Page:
“WEENIE!!” Someone yelled at me from across the room. The class erupted in a fit of laughter.
Incensed, I swept the sea of giggling classmates for the source of this insult, surprised when I saw that it was him. James. His buddies were laughing and patting him on the shoulder, and he was looking at me with this triumphant smirk on his face, reclining back into his chair.
I couldn’t believe he just called me a “weenie”.
What the heck?!
Who even says “weenie”?!
… But it was such a harmless insult.
And he was just so cute.
And when I locked eyes with him, I couldn’t help my face getting hot.
I smiled nervously, then dropped my gaze to the pile of doodles on my desk, suddenly fascinated with the eraser on my mechanical pencil.
When class ended, I was far too eager to get out of there. Mortified at the idea that he had finally acknowledged my presence and faced with the potential opportunity to actually have a conversation with him, I did what any inexperienced and scared-shitless little girl with a crush would do: I stuffed my things into my backpack quickly, clutched my heavy three-ring binder to my nonexistent chest, and ran away! * To this day, I still suck at getting hit on. But just as I exited the door and had made it a few steps into the hallway, I heard him call for me.
“Hey! Hey, wait!” His voice was so recognizable. I knew it was him. When I hesitantly turned back toward art class, I saw him struggling to stuff his own papers into his backpack and hurrying in my direction. I quickly glanced around me, unsure if it was me he was speaking to.
“Uhm, me?” I asked shyly.
“Yeah, you,” he said, finally slinging his bag over his shoulder and standing next to me.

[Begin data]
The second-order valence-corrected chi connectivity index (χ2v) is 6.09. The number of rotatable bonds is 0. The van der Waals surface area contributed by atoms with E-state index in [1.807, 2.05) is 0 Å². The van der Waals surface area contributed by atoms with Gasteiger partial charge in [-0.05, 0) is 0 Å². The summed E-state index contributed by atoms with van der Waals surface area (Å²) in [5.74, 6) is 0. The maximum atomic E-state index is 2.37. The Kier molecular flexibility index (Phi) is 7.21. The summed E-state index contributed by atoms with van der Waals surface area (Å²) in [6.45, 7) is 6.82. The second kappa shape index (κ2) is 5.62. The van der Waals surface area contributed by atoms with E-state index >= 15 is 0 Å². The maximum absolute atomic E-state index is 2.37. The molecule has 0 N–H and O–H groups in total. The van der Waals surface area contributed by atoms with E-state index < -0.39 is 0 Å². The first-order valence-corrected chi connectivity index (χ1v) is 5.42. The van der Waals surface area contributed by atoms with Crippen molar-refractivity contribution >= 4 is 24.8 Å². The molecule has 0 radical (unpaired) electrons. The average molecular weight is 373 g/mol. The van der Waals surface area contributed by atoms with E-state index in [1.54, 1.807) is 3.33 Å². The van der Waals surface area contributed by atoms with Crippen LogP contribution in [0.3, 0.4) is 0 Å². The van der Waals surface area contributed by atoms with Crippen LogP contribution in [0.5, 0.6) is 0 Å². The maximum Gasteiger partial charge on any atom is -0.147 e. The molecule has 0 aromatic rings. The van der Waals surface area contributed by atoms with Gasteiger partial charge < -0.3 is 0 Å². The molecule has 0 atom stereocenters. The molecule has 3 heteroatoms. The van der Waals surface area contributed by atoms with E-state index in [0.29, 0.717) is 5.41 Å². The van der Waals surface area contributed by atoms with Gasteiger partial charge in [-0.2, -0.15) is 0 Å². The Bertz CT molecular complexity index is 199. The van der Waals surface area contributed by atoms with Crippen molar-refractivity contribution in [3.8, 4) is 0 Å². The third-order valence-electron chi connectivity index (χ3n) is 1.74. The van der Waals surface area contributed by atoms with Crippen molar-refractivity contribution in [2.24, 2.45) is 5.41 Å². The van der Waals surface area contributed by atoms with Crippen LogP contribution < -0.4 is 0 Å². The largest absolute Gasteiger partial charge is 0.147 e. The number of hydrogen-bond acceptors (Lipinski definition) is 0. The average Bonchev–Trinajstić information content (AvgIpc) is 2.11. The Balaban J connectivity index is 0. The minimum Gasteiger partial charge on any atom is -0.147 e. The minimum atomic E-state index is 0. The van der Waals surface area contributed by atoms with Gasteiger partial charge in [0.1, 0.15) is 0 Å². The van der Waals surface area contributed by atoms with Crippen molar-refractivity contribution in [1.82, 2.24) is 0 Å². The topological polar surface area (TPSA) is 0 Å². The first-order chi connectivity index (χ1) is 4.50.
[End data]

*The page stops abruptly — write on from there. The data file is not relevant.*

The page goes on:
This was happening.
He was talking to me.
James was talking to me.
My brain short-circuited for a second, and I found myself staring. I had never seen him this closely before.
He had blue eyes. These really pretty, almond shaped eyes. And such long eyelashes. Wow.
And I mean, I know I’ve said it enough at this point, but man. He was so cute, and seventeen year old me was absolutely smitten.
I blurted the first thing that came to mind.
“What’s a weenie?”
He laughed, brushing his fingers through his mess of blonde curls before shoving his hand casually into the front pocket of his navy Dickeys, hiking his bag up higher on his shoulder. “You don’t know what a weenie is?”
“I mean, I know what a … Weenie is,” I said, sort of whispering the term in embarrassment, “but what did you mean?” I smiled shyly. I felt kinda sweaty. Man. Talking to cute boys is hard.
“Y’know. A weenie.” He glanced toward the ceiling and tipped his head from side to side, as if the movement would knock the definition out of his brain and onto his lips. “I don’t know how to explain it. It’s like, ‘dork’, or something.”
“Why did you call me that?” I asked, genuinely curious.
“Because you’re a weenie. You gave a weenie answer.” He was smiling.
“Okay… I guess.” I said, not really knowing what to say to that.
“It was just a joke. You don’t really seem like a weenie,” he said. And I was relieved, for some reason, even though I didn’t know what he meant by weenie, because y’know, he was cute, and I wanted him to think I was cool just like I thought he was cool, because that’s how the teenaged mind works, okay? “What’s your name?” He asked.
“Cheri,” I said, still in disbelief that we were actually speaking to each other. “What’s yours?”
I forget what we talked about after that.
And I guess it doesn’t really matter because the next thing I do remember doing with James was packing a bag and running away from home together, then going on one of the craziest adventures of my life living as a homeless teen for over seven months on the streets of Stockton, California, one of the most dangerous cities in the nation.
That’s a story for another time.